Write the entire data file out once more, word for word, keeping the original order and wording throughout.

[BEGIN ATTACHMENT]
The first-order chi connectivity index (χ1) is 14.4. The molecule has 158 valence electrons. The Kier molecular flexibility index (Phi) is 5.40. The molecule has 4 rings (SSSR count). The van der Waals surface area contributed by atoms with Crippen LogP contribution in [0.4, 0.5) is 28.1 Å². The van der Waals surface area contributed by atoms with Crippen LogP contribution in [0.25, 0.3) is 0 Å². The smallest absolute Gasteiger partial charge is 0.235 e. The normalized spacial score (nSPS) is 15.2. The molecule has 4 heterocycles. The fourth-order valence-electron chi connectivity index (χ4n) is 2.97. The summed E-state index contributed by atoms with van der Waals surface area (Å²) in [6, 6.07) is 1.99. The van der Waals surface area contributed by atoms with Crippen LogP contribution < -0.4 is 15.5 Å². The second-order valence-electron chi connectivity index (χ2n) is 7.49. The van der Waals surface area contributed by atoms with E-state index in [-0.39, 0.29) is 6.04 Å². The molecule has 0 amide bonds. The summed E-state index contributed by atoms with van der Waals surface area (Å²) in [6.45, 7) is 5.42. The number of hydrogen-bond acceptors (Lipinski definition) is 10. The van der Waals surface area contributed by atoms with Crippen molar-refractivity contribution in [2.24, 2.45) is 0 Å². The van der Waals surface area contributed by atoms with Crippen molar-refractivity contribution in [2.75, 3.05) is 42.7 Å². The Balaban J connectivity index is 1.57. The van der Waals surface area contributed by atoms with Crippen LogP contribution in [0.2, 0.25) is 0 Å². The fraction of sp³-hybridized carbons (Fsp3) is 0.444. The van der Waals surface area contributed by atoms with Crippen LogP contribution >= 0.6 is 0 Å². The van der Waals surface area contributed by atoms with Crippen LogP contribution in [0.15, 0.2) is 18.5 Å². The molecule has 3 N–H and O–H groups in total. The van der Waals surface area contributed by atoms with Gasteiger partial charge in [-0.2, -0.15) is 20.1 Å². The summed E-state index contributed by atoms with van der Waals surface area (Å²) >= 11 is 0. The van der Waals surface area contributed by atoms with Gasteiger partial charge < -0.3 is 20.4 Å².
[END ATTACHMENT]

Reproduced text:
The first-order chi connectivity index (χ1) is 14.4. The molecule has 158 valence electrons. The Kier molecular flexibility index (Phi) is 5.40. The molecule has 4 rings (SSSR count). The van der Waals surface area contributed by atoms with Crippen LogP contribution in [0.4, 0.5) is 28.1 Å². The van der Waals surface area contributed by atoms with Crippen LogP contribution in [0.25, 0.3) is 0 Å². The smallest absolute Gasteiger partial charge is 0.235 e. The normalized spacial score (nSPS) is 15.2. The molecule has 4 heterocycles. The fourth-order valence-electron chi connectivity index (χ4n) is 2.97. The summed E-state index contributed by atoms with van der Waals surface area (Å²) in [6, 6.07) is 1.99. The van der Waals surface area contributed by atoms with Crippen LogP contribution < -0.4 is 15.5 Å². The second-order valence-electron chi connectivity index (χ2n) is 7.49. The van der Waals surface area contributed by atoms with E-state index in [-0.39, 0.29) is 6.04 Å². The molecule has 0 amide bonds. The summed E-state index contributed by atoms with van der Waals surface area (Å²) in [6.45, 7) is 5.42. The number of hydrogen-bond acceptors (Lipinski definition) is 10. The van der Waals surface area contributed by atoms with Crippen molar-refractivity contribution in [2.24, 2.45) is 0 Å². The van der Waals surface area contributed by atoms with Crippen molar-refractivity contribution in [2.75, 3.05) is 42.7 Å². The Balaban J connectivity index is 1.57. The van der Waals surface area contributed by atoms with Crippen LogP contribution in [0.2, 0.25) is 0 Å². The fraction of sp³-hybridized carbons (Fsp3) is 0.444. The van der Waals surface area contributed by atoms with Crippen LogP contribution >= 0.6 is 0 Å². The van der Waals surface area contributed by atoms with Crippen LogP contribution in [0.15, 0.2) is 18.5 Å². The molecule has 3 N–H and O–H groups in total. The van der Waals surface area contributed by atoms with Gasteiger partial charge in [-0.2, -0.15) is 20.1 Å². The summed E-state index contributed by atoms with van der Waals surface area (Å²) >= 11 is 0. The van der Waals surface area contributed by atoms with Gasteiger partial charge < -0.3 is 20.4 Å².